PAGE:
Facts about the European Union's
Savings Tax Directive
The European Commission is seeking to expand the size and scope of the so-called savings tax directive. The Savings Tax Directive is an anti-competitive scheme that aims to thwart tax
competition by making it easier for high tax nations to double-tax income that is saved and invested. The bureaucrats in Brussels are upset that the current version of the directive, which was implemented in 2005,
is riddled with loopholes, enabling most taxpayers to protect their assets from an additional discriminatory layer of tax. The European Commission wants to broaden the types of savings and investment that would be
subject to double-taxation and also increase the number of countries asked to be in the cartel. Here are the key facts:
FACT: Even though good tax policy does not double-tax income that is saved and invested and does not tax activity outside of national borders, the Savings Tax
Directive requires participating countries to either provide information on interest paid into the bank accounts of EU citizens to the tax collectors in their country of origin, or to apply a withholding tax
on the interest payments that is then remitted to the revenue departments of the relevant EU countries.
FACT: The Savings Tax Directive is an effort by the European Commission to stifle tax competition. High tax nations hope to gain the ability to track –
and tax – flight capital so that over-burdened taxpayers will have less incentive to shift capital to jurisdictions with better tax law. The anti-competitive scheme is an affront to economic liberty and free
FACT: Major financial centers such as Switzerland, Luxembourg and Austria opposed the Directive on principle, but eventually agreed to a watered-down version
that is known in Europe as the "dummy tax" because it is easy for taxpayers to protect themselves.
FACT: The European Commission wants the revised Savings Tax Directive's reach to extend beyond individuals so that interest paid to entities such as
corporations also is subject to double-taxation.
FACT: The Commission proposes imposing a new obligation on EU banks to report interest payments made through non-EU branches. This provision is strikingly
similar to the proposed IRS regulation that would force American banks to report the interest paid to all nonresident aliens.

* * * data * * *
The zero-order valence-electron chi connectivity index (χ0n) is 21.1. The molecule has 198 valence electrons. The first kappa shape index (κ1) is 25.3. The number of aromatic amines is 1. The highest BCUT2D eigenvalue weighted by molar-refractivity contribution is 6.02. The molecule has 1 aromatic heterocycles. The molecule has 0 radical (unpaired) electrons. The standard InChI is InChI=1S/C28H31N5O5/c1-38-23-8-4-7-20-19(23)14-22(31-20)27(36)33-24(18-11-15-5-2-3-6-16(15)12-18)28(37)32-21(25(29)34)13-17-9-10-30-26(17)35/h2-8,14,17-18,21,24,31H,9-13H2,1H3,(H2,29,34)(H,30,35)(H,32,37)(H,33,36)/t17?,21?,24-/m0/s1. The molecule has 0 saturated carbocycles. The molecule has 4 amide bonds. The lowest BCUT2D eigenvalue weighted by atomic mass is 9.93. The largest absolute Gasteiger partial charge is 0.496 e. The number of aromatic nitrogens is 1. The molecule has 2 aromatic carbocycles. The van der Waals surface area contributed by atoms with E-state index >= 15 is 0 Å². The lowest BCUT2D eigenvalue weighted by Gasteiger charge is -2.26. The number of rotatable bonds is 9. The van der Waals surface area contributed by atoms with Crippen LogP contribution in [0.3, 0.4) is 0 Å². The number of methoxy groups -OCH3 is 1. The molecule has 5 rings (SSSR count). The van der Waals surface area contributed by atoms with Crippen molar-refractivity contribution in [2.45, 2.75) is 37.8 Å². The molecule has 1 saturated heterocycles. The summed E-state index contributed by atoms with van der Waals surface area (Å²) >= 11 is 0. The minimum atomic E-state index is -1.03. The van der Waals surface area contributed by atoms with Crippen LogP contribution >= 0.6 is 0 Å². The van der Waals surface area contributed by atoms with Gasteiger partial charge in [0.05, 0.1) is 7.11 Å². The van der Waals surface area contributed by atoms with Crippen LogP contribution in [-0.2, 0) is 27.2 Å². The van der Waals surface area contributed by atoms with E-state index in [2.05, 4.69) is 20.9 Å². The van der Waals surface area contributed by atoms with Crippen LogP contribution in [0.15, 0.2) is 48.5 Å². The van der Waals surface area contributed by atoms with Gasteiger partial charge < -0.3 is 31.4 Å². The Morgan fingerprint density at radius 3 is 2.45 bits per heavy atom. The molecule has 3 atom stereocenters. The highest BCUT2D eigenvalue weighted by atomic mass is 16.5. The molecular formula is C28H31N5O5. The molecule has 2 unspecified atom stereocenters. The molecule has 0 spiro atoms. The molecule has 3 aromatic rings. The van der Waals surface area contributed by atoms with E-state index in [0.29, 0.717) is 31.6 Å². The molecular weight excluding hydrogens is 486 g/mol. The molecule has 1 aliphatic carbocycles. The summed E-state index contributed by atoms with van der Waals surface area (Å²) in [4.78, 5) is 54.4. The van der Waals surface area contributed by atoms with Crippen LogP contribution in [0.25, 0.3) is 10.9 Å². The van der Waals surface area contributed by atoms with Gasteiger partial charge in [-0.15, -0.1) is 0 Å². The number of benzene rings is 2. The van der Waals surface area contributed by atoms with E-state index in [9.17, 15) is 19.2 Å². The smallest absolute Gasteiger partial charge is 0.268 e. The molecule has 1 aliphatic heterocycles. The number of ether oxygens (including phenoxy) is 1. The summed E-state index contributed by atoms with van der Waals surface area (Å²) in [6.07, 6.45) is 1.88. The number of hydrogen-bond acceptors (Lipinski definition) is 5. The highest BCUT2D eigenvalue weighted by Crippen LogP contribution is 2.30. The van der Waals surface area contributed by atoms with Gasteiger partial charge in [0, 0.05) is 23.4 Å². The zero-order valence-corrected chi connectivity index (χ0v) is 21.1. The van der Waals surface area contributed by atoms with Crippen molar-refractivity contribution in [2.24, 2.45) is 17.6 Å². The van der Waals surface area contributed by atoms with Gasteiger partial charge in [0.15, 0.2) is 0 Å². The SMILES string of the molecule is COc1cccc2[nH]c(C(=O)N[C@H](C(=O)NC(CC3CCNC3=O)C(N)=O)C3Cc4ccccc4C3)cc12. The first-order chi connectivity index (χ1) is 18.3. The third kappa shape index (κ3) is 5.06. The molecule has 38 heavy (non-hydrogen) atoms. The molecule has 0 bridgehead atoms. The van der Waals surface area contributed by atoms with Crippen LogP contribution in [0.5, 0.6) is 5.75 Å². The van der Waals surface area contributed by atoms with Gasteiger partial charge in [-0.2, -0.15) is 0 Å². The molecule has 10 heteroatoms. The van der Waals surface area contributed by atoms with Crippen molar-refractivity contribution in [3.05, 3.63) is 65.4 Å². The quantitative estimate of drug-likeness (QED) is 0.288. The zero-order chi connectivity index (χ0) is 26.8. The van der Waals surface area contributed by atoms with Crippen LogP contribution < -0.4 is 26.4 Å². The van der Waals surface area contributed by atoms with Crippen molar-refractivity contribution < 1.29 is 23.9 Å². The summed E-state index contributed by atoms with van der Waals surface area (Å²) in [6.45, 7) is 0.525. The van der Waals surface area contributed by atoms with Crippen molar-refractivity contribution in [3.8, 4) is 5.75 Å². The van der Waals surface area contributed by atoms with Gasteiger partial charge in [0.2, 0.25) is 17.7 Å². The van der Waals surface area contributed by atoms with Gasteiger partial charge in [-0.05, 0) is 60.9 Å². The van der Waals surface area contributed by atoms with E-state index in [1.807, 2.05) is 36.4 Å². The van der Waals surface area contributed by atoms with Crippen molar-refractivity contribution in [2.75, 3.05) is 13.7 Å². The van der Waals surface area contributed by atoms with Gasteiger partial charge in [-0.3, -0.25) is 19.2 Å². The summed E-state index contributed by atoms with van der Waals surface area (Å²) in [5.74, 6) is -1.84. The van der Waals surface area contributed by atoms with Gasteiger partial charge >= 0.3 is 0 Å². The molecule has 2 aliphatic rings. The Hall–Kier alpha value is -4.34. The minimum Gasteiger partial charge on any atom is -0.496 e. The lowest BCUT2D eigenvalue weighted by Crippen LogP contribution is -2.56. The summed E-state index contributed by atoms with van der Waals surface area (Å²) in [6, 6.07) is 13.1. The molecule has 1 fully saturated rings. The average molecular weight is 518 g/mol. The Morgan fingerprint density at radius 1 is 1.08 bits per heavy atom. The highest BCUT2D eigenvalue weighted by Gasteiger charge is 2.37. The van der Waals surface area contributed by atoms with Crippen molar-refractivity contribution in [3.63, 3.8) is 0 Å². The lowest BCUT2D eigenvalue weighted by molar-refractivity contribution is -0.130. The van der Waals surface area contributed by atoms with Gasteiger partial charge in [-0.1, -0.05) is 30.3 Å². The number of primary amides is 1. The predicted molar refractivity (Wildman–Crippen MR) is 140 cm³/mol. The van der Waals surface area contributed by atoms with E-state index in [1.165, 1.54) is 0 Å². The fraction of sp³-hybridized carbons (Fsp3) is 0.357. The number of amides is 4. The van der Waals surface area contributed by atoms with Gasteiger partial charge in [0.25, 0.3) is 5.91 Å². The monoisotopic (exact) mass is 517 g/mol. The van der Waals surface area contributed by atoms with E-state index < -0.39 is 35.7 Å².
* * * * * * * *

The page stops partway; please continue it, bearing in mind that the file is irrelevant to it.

FACT: The European Commission wants more nations to join the cartel, especially the United States and Asian financial centers.
FACT: The Savings Directive will undermine foreign investment in the United States by forcing American financial institutions to act as tax collectors for
Europe's welfare states. The United States refused to join the cartel earlier this decade and the arguments against participation in the directive still apply today.
FACT: Hong Kong and Singapore have made it clear to the Europeans that they have no desire to sabotage their economic interests by helping Europe's welfare
states track and tax flight capital. The sentiments expressed by these two countries should rightfully be viewed as a major victory for tax competition and fiscal sovereignty.
For More Information:
The Market Center Blog, April 12, 2007, European Bureaucrats Want Massive Expansion of Savings Tax Cartel.
The Market Center Blog, November 13, 2006, Singapore benefits from Europe's anti-taxpayer policies.
The Market Center Blog, October 13, 2006, In major decisions that also damage OECD tax harmonization hopes, Hong Kong and Singapore reject expanded EU savings tax directive
The Market Center Blog, September 20, 2006, Caribbean leader warns against new European tax-grab
The Market Center Blog, September 4, 2006, European bureaucrats and politicians want to expand savings tax cartel
CF&P Strategic Memo Hails Defeat of EU Savings Tax Cartel
European Union's Savings Tax Directive information from 2001 to 2004